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Key Justices Look for Middle Ground on Trump’s Financial Records

May 12, 2020, 9:03 PM

Key justices explored possible middle ground as the U.S. Supreme Court considered President Donald Trump’s bid to keep his financial records secret in a pair of cases that could have sweeping constitutional significance and affect the November election.

In telephone arguments that lasted more than three hours Tuesday, the justices weighed Trump’s efforts to stop his banks and accountants from complying with subpoenas from House Democrats and a New York prosecutor. The rulings could determine whether Trump’s tax returns become public, and whether he will face an accelerated criminal investigation in New York.

Most of the justices suggested they wanted to balance the competing interests of lawmakers, state prosecutors and the president. Although the justices showed little interest in Trump’s bid for an absolute ban on state grand jury subpoenas involving a sitting president, a majority seemed inclined to put some limits on what lawmakers and prosecutors can seek.

“The question then boils down to: How can we both protect the House’s interest in obtaining information it needs to legislate but also protect the presidency?” Justice Brett Kavanaugh, a Trump appointee, asked during the argument over the legislative subpoenas.

Read More: Supreme Court Bows to the Moment With First Streaming Arguments

Chief Justice John Roberts, who is likely to wield a pivotal vote in both cases, sent mixed signals. In the House case, he questioned Trump’s contention that three House committees lacked a legitimate legislative purpose for the subpoenas, asking the president’s lawyer whether the court should be “probing the mental processes” of lawmakers.

Chief Justice John Roberts
Photographer: Drew Angerer/Bloomberg

But Roberts also said a House lawyer was proposing a “limitless test” that “doesn’t seem in any way to take account of the fact that we’re talking about a coordinate branch of government, the executive branch.”

Democrats are trying to finally see the tax returns Trump refused to release as a candidate and then as president. Until Trump, every president dating back to Jimmy Carter made his returns public.

Some justices suggested they might be looking for a compromise. That might return the cases to a lower court and delay the handover of the materials.

Justices Stephen Breyer and Elena Kagan, Democratic appointees who often strive for consensus rulings, asked tough questions of both sides. Breyer said he was worried that the House was seeking “a lot of information, and some of it’s pretty vague.”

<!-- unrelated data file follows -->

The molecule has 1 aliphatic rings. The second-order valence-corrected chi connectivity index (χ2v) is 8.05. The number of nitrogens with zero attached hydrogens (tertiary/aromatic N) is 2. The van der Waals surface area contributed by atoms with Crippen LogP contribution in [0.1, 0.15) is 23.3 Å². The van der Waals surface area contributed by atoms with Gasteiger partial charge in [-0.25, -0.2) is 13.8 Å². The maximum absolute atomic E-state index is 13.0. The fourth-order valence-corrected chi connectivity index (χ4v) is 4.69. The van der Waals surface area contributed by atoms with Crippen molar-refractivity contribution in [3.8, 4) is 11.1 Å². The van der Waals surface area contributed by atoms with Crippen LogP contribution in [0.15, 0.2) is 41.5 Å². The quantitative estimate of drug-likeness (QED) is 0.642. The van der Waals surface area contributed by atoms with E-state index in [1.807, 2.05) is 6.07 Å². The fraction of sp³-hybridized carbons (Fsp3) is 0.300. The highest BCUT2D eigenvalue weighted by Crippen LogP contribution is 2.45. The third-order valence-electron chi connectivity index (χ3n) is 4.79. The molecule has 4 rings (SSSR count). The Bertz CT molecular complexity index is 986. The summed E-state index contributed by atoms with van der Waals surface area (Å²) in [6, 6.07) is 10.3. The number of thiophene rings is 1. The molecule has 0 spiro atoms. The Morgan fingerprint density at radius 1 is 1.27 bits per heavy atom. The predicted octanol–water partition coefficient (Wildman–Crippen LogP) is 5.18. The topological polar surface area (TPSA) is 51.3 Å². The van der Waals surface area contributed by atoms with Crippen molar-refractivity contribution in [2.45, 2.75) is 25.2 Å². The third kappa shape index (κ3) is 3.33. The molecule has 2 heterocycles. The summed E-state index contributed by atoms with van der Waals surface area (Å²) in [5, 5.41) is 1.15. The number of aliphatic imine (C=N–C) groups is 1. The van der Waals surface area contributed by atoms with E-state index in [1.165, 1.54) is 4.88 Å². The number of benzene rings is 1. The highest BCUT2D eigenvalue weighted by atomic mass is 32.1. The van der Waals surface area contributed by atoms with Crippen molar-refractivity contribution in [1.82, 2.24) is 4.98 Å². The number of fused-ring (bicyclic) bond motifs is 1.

“The fact that what I hold today will also apply to a future Senator McCarthy asking a future Franklin Roosevelt or Harry Truman exactly the same questions, that bothers me,” Breyer said, referring to Senator Joseph McCarthy of Wisconsin, whose anti-Communist crusades in the 1950s were premised largely on unsubstantiated charges against government officials.

‘10-Ton Weight’

Kagan told Trump’s lawyer, Patrick Strawbridge: “What it seems to me you’re asking us to do is to put a kind of 10-ton weight on the scales between the president and Congress, and essentially to make it impossible for Congress to perform oversight and to carry out its functions where the president is concerned.”

At another point, however, Kagan said some of the House subpoenas were broader than others, hinting that she might be willing to back only some of the document demands.

“When the Congress doesn’t seem to be looking into the president, but in a much broader topic, might there not be some heightened need for Congress to say why is it that they’re focusing on presidential records for that purpose?” she asked.

A compromise ruling could involve returning the cases to the federal appeals court level to determine whether those seeking the information could meet a tougher standard. In the House case, it’s not clear whether that would leave Democrats with any chance of seeing Trump’s tax returns or other financial documents before the election.

Trump’s two Supreme Court appointees also asked questions of both sides. Justice Neil Gorsuch asked Strawbridge, “Why should we not defer to the House’s view about its own legislative purposes?”

Thomas Response

Other justices suggested they would divide along ideological lines. Justice Sonia Sotomayor, a Democratic appointee, said she saw a “tremendous separation of powers problem” with Trump’s position.